Dozens of cattle, Angus mostly, hoofed their way through the Sterling Ranch housing development south of Littleton last Sunday morning, cowboys at their flanks either on horseback or four-wheelers.
The cattle drive wasn’t off course. Harold Smethills, founder and chair of the development company, said he wants the herd on the property as a way to keep its 3,400 acres as natural as possible.
“There used to be big herds of bison, which, for thousands of years, used to go through, aerate, eat and control the grasslands,” Smethills said. “The cows are doing exactly what the bison used to do.”
The few dozen cattle will soon be joined by perhaps 100 more and the whole herd will spend the winter grazing just west of the development, Smethills said. By living on the land, the cattle will cut the risk of wildfires, boost soil health and provide a more hospitable environment for some of the area’s ground-based species such as burrowing owls.
Then in the spring, the cattle will be taken back to their normal pastures throughout the area and the land will be allowed to freely grow again, Smethills said.
That method is called rotational grazing, said Lauren Connell, director of stewardship for the Bird Conservancy of the Rockies. And in the past decade it’s grown more popular across the west. Farmers and ranchers typically use rotational grazing, but Smethill’s property is the first time Connell said she’s seen it used at a housing development.
Because this is the first season of rotational grazing at the Sterling Ranch, Connell said it’s too early to tell how effective it will be, but she’ll watch with great interest.
Representatives from the Bird Conservancy, Denver Botanic Gardens and other ecological and engineering experts worked with Smethills to develop his overall prairie management plan for the property, which includes rotational grazing.
It’s a simple enough concept, Connell said. Essentially, three things naturally “disturbed” or destroyed the land in a good way before human development, ultimately sparking regeneration and new growth: fire, prairie dogs and grazing large wild herds, she explained.
Humans tend to kill prairie dogs and work hard to either prevent wildfires entirely or put them out quickly once they’ve started, Connell continued. Additionally, humans hunted the once-massive herds of bison to near extinction.
By reintroducing periodic grazing with herds of cattle, humans can recreate a bit of the healthy destruction and create new life, Connell said.
“It’s an old technique applied to a modern world,” Brian Vogt, CEO of the Denver Botanic Gardens said.
The cattle provide healthy destruction by eating overgrown vegetation, much of which is dead or dying, thereby shrinking wildfire risk, Smethills said.
“So then the worst you get is a little grass fire,” he said. “You put that out, no big deal.”
While the cattle are grazing, their cloven hooves aerate the soil, Smethills said. Clearing out the old vegetation and loosening the soil makes the land habitable for creatures such as prairie dogs, which can, in turn, make the ground more hospitable for burrowing owls native to the area, Connell said.
And what comes in must go out. Cattle excrement fertilizes the soil without the chemicals found in many modern fertilizers.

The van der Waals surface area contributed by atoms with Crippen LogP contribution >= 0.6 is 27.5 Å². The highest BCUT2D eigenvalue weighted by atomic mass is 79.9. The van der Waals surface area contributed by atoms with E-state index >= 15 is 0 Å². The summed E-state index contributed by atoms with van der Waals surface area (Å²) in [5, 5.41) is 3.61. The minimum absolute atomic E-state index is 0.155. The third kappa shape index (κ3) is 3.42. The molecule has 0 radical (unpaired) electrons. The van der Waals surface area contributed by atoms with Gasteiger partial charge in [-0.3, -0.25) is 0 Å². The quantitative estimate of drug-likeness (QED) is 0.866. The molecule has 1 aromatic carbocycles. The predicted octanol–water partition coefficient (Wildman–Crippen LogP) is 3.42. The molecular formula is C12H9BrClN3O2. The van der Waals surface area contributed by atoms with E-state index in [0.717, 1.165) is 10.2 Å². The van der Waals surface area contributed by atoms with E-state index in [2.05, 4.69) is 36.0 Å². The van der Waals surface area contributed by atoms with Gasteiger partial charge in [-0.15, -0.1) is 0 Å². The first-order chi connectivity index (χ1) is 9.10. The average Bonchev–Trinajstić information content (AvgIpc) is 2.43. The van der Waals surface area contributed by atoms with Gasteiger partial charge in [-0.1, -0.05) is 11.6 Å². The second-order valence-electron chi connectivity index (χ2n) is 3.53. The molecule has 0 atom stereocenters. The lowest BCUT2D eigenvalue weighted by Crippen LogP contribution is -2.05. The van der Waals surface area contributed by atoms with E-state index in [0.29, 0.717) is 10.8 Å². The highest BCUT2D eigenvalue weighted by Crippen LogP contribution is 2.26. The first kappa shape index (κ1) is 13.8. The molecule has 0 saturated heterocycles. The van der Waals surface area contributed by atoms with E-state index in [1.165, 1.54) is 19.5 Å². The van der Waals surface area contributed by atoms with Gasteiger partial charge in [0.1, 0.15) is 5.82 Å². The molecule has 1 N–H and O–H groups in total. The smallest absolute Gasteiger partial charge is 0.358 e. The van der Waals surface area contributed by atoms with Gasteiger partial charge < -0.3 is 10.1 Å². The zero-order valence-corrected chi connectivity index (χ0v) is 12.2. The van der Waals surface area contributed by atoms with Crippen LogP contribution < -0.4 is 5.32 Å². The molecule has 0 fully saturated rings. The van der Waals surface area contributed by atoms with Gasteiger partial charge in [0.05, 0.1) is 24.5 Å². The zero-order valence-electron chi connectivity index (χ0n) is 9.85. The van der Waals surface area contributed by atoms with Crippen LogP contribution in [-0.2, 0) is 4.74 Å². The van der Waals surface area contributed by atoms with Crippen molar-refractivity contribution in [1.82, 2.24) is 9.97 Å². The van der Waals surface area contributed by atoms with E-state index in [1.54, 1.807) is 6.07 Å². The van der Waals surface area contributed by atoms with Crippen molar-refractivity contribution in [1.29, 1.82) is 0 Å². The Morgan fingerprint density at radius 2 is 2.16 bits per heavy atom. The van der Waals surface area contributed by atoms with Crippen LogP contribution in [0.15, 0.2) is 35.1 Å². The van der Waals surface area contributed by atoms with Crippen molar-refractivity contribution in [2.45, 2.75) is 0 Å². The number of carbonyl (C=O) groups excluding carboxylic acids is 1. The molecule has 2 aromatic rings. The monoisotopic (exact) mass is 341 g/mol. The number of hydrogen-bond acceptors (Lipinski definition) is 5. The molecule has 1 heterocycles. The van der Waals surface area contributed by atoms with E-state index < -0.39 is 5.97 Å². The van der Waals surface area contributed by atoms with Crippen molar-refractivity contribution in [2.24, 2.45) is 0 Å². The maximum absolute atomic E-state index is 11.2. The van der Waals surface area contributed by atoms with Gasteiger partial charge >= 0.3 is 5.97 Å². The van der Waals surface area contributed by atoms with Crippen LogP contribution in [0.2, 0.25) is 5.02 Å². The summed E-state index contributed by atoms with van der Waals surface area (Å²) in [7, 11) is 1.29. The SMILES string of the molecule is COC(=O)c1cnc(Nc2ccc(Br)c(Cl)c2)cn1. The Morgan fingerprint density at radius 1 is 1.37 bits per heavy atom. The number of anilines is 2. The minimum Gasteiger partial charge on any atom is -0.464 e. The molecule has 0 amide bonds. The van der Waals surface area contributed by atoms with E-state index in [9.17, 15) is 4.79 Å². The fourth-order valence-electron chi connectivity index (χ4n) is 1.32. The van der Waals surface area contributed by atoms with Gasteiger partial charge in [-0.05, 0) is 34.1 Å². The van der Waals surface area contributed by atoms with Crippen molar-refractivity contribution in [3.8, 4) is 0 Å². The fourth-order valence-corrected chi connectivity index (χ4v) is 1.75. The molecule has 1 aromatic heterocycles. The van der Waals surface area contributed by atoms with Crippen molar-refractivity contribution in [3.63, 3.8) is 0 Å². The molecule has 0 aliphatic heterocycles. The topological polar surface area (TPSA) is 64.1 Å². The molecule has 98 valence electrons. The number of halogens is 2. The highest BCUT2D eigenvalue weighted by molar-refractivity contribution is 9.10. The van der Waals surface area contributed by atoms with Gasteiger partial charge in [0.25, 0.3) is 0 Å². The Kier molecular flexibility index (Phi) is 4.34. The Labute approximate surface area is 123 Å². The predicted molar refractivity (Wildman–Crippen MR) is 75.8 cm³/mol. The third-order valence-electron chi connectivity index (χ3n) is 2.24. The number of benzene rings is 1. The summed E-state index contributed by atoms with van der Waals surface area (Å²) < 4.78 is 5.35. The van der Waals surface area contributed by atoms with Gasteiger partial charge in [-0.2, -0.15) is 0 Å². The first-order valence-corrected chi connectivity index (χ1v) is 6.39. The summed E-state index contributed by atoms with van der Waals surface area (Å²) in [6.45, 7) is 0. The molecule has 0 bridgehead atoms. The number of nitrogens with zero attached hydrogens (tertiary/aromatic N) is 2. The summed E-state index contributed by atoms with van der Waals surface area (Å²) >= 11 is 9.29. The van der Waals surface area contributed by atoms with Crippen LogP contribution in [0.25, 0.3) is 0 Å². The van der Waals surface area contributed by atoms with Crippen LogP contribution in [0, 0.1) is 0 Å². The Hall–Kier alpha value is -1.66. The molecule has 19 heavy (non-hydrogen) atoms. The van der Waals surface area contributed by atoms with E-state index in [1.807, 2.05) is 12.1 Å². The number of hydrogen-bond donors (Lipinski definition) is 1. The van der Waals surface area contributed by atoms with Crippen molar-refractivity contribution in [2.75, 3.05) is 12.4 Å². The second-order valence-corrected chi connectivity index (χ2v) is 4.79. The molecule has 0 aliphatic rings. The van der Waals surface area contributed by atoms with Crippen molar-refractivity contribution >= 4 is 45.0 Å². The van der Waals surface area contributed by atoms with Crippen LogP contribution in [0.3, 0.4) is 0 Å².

“The residents do have to put up with that smell but it’s better than a fire,” Smethills added with a chuckle.
In a place like Sterling Ranch, rotational grazing is a good way to restore the ground to a more natural state, bring back natural vegetation and animals that have been driven away by development, Vogt said..
So many other ranches or farms operate where “everything’s plowed up every year and lots of chemicals are dumped down,” Vogt said, adding that such land management practices aren’t sustainable.
“Soils, when depleted, have destroyed countless civilizations over time,” Vogt said. “Just think about our dust bowl.”
Rotational grazing can not only bring those soils back to life and but even increase the crop yield, he said.
To be effective and sustainable, however, the grazing must be well thought out and intentional, Connell cautioned. The number of cows, time spent grazing and amount of forage available are all crucial factors to consider. Allowing cattle to graze indefinitely could leave land barren or moving the animals too often could drain their energy, she said.
The process also has to be economical for land owners, Vogt added. He noted that not everybody has ready access to dozens of cattle or the know-how to start a rotational grazing program. The Botanic Gardens’ Chatfield Farms is developing a best practices model, which could be used as a reference for anyone interested in rotational grazing, he added.
The approach could be used on large tracts of land and drawn down for much smaller properties, Vogt said. A single homeowner could even use one or several goats to get similar results on their property.
“People really can take this to their own backyard,” Vogt said. “They probably can’t have a cattle drive, but they can create a pollinator garden or plant gardens that use less water using native and native adaptive plants. They can think about what they’re putting into their own soils, how they compost.”
Smethills said he’ll fine tune the practice over time and is discussing a second cattle drive for next year. In the meantime, he’s looking forward to April when the herd will move to a pasture north of West Titan Road where many cows will give birth, starting the cycle of life all over again.
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